When I was in ninth grade God sent me a messenger in the form of my older cousin Jerry Kissinger.  Jerry was cool.  He was fun.  And he also loved Jesus.  He began to invest time in my brother and me – calling us up to participate in projects or just to have fun.  As we worked or played we would sometimes talk of spiritual things, of Jesus and what it meant to follow Him.  These conversations felt natural and unforced.  Jerry’s enthusiasm for Jesus slowly rubbed off on me.  Something inside of me began to wake up.  I can’t tell you when it happened, but at some point I made a solid commitment to live out my faith, to follow Jesus seriously.  This was no longer mostly the faith of my parents.  Somehow it had become my own.  And here’s what amazes me the most:  that commitment to Christ, made around 1970, has continued on to this day.  In my teens and early twenties, a time when many Christian youth pull away from their spiritual heritage, I was able to stay on course with Christ.  My wandering had come early, like Winter in the Fall, and so the Spring came early as well.  I say this without pride since I now know that none of this would have been possible without the gentle Shepherd Jesus, quietly guiding, encouraging, and protecting me.  Without Him I would have fallen off of the rocky cliffs where I had wandered.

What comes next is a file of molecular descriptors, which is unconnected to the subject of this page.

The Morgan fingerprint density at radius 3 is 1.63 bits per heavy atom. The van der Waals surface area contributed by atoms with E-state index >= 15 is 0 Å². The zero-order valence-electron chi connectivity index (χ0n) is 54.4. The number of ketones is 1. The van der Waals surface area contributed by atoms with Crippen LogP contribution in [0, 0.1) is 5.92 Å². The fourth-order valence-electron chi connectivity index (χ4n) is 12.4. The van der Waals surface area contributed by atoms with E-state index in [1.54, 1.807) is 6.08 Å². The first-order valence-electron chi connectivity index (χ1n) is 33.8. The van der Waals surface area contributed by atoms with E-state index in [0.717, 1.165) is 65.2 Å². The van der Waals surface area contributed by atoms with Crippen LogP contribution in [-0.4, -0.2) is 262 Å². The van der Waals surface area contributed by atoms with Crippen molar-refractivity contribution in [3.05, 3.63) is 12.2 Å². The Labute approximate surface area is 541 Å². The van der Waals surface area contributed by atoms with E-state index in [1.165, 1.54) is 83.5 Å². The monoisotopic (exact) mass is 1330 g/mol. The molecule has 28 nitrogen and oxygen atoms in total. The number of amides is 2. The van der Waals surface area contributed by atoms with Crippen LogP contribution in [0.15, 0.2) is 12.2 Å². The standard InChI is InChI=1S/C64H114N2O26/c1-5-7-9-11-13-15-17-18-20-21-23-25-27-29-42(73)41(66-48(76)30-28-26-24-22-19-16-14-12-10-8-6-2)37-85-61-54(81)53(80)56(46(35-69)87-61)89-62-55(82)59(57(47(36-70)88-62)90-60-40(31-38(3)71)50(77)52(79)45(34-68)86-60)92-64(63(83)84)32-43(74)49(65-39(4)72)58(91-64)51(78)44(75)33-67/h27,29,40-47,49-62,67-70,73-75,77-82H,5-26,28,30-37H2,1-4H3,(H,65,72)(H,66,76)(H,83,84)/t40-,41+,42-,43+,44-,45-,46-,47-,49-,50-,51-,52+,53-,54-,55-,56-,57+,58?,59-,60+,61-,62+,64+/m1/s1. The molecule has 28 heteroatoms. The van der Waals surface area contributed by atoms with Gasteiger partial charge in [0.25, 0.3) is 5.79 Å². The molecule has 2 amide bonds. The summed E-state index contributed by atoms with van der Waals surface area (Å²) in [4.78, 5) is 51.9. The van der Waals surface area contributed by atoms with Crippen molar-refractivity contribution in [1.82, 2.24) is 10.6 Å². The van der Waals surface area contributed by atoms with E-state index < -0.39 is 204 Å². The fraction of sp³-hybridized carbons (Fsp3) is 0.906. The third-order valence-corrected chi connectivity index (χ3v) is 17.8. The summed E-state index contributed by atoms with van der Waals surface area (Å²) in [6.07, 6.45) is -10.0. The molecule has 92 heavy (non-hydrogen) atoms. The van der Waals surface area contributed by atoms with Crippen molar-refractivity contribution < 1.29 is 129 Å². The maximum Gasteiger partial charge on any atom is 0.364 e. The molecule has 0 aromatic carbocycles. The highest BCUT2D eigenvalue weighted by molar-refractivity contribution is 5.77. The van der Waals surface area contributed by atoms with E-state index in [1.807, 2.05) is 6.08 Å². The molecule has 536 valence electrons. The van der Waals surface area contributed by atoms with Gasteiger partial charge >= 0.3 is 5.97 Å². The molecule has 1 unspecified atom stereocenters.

Despite what I’ve just said, don’t think that my journey with Jesus has been a smooth uphill climb.   While my early salvation helped shelter me from some temptations, somehow the seeds of sin still remain stubbornly implanted with me, eagerly awaiting an opportunity to shoot up into full-grown plants.  I’ve still had to fight lust, greed, pride and selfishness.  I’ve still struggled with old wounds and failures.  I want to be like Jesus, but often I’m not.  My transformation has been a slow process.

          I’ve also had to deal with the church, which, no surprise, is full of people like me; people with lots of growing up to do.  Fellow Christians, at this stage of eternity, are a mixed bag-a collection of delights and downers, of healing and hurting, of love and of indifference, of truth and of error.

          Then there’s been the rest of life with its roller coaster of fortune and misfortune, of victories and defeats.  It’s just not always easy to live on this twirling green planet. 

          And, I must be candid, God Himself hasn’t always been easy for me to live with.  He’s certainly not my domesticated God-on-a-leash.  Half the time I can’t figure out what He’s doing.  He’s more silent than I would like.  He lets my trials on go on way too long, in my humble opinion.  And though I’ve gotten a taste of Him, I want more; way more.

          Yet I’m still His and He’s mine – for well over 50 years now.  Why have I stuck with God?  Tune in next time to find out.